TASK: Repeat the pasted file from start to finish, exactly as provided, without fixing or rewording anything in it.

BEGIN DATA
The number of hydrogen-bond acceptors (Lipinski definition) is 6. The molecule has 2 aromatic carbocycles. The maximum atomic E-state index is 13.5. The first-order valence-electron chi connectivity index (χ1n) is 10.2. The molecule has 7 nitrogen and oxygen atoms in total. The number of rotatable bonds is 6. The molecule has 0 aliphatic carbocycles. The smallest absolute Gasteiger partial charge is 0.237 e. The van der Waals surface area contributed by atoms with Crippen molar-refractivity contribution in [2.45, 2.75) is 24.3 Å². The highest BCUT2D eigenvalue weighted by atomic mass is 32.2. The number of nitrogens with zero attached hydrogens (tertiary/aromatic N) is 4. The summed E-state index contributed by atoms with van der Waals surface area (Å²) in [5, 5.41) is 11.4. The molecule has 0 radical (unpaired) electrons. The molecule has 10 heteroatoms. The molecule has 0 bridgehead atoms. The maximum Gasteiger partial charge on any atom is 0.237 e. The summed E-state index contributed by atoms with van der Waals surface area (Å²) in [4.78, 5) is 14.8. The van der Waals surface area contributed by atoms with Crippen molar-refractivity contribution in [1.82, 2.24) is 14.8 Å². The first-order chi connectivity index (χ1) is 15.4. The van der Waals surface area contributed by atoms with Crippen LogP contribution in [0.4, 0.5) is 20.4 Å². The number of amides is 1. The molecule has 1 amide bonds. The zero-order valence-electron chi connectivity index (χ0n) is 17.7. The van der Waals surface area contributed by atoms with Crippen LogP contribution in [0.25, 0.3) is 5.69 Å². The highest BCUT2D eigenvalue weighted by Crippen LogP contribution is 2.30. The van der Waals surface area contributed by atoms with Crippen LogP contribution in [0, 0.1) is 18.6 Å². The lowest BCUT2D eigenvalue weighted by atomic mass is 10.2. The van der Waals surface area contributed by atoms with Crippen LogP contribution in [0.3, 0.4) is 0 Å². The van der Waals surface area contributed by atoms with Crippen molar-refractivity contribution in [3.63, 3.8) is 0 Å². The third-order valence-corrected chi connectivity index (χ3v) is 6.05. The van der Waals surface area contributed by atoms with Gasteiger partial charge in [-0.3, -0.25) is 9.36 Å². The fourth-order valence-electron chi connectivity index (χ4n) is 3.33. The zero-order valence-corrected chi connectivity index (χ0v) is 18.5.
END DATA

The number of hydrogen-bond acceptors (Lipinski definition) is 6. The molecule has 2 aromatic carbocycles. The maximum atomic E-state index is 13.5. The first-order valence-electron chi connectivity index (χ1n) is 10.2. The molecule has 7 nitrogen and oxygen atoms in total. The number of rotatable bonds is 6. The molecule has 0 aliphatic carbocycles. The smallest absolute Gasteiger partial charge is 0.237 e. The van der Waals surface area contributed by atoms with Crippen molar-refractivity contribution in [2.45, 2.75) is 24.3 Å². The highest BCUT2D eigenvalue weighted by atomic mass is 32.2. The number of nitrogens with zero attached hydrogens (tertiary/aromatic N) is 4. The summed E-state index contributed by atoms with van der Waals surface area (Å²) in [5, 5.41) is 11.4. The molecule has 0 radical (unpaired) electrons. The molecule has 10 heteroatoms. The molecule has 0 bridgehead atoms. The maximum Gasteiger partial charge on any atom is 0.237 e. The summed E-state index contributed by atoms with van der Waals surface area (Å²) in [4.78, 5) is 14.8. The van der Waals surface area contributed by atoms with Crippen molar-refractivity contribution in [1.82, 2.24) is 14.8 Å². The first-order chi connectivity index (χ1) is 15.4. The van der Waals surface area contributed by atoms with Crippen LogP contribution in [0.4, 0.5) is 20.4 Å². The number of amides is 1. The molecule has 1 amide bonds. The zero-order valence-electron chi connectivity index (χ0n) is 17.7. The van der Waals surface area contributed by atoms with Crippen LogP contribution in [0.25, 0.3) is 5.69 Å². The highest BCUT2D eigenvalue weighted by Crippen LogP contribution is 2.30. The van der Waals surface area contributed by atoms with Crippen LogP contribution in [0, 0.1) is 18.6 Å². The lowest BCUT2D eigenvalue weighted by atomic mass is 10.2. The van der Waals surface area contributed by atoms with Crippen LogP contribution in [0.3, 0.4) is 0 Å². The van der Waals surface area contributed by atoms with Crippen molar-refractivity contribution in [3.63, 3.8) is 0 Å². The third-order valence-corrected chi connectivity index (χ3v) is 6.05. The van der Waals surface area contributed by atoms with Gasteiger partial charge in [-0.3, -0.25) is 9.36 Å². The fourth-order valence-electron chi connectivity index (χ4n) is 3.33. The zero-order valence-corrected chi connectivity index (χ0v) is 18.5.